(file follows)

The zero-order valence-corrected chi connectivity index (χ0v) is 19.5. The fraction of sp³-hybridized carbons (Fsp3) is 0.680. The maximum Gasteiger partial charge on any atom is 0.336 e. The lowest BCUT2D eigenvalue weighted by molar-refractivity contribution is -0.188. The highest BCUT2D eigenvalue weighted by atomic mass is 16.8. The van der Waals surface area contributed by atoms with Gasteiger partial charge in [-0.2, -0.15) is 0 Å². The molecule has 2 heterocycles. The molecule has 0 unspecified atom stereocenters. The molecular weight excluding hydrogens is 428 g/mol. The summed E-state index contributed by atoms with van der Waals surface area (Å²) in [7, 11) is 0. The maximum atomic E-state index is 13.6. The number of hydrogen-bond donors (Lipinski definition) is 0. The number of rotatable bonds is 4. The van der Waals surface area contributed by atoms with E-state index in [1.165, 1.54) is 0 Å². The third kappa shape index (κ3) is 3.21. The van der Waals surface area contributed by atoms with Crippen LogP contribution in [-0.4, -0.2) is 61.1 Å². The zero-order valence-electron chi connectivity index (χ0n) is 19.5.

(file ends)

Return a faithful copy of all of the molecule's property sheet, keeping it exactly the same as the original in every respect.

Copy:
The zero-order valence-corrected chi connectivity index (χ0v) is 19.5. The fraction of sp³-hybridized carbons (Fsp3) is 0.680. The maximum Gasteiger partial charge on any atom is 0.336 e. The lowest BCUT2D eigenvalue weighted by molar-refractivity contribution is -0.188. The highest BCUT2D eigenvalue weighted by atomic mass is 16.8. The van der Waals surface area contributed by atoms with Gasteiger partial charge in [-0.2, -0.15) is 0 Å². The molecule has 2 heterocycles. The molecule has 0 unspecified atom stereocenters. The molecular weight excluding hydrogens is 428 g/mol. The summed E-state index contributed by atoms with van der Waals surface area (Å²) in [7, 11) is 0. The maximum atomic E-state index is 13.6. The number of hydrogen-bond donors (Lipinski definition) is 0. The number of rotatable bonds is 4. The van der Waals surface area contributed by atoms with E-state index in [1.165, 1.54) is 0 Å². The third kappa shape index (κ3) is 3.21. The van der Waals surface area contributed by atoms with Crippen LogP contribution in [-0.4, -0.2) is 61.1 Å². The zero-order valence-electron chi connectivity index (χ0n) is 19.5.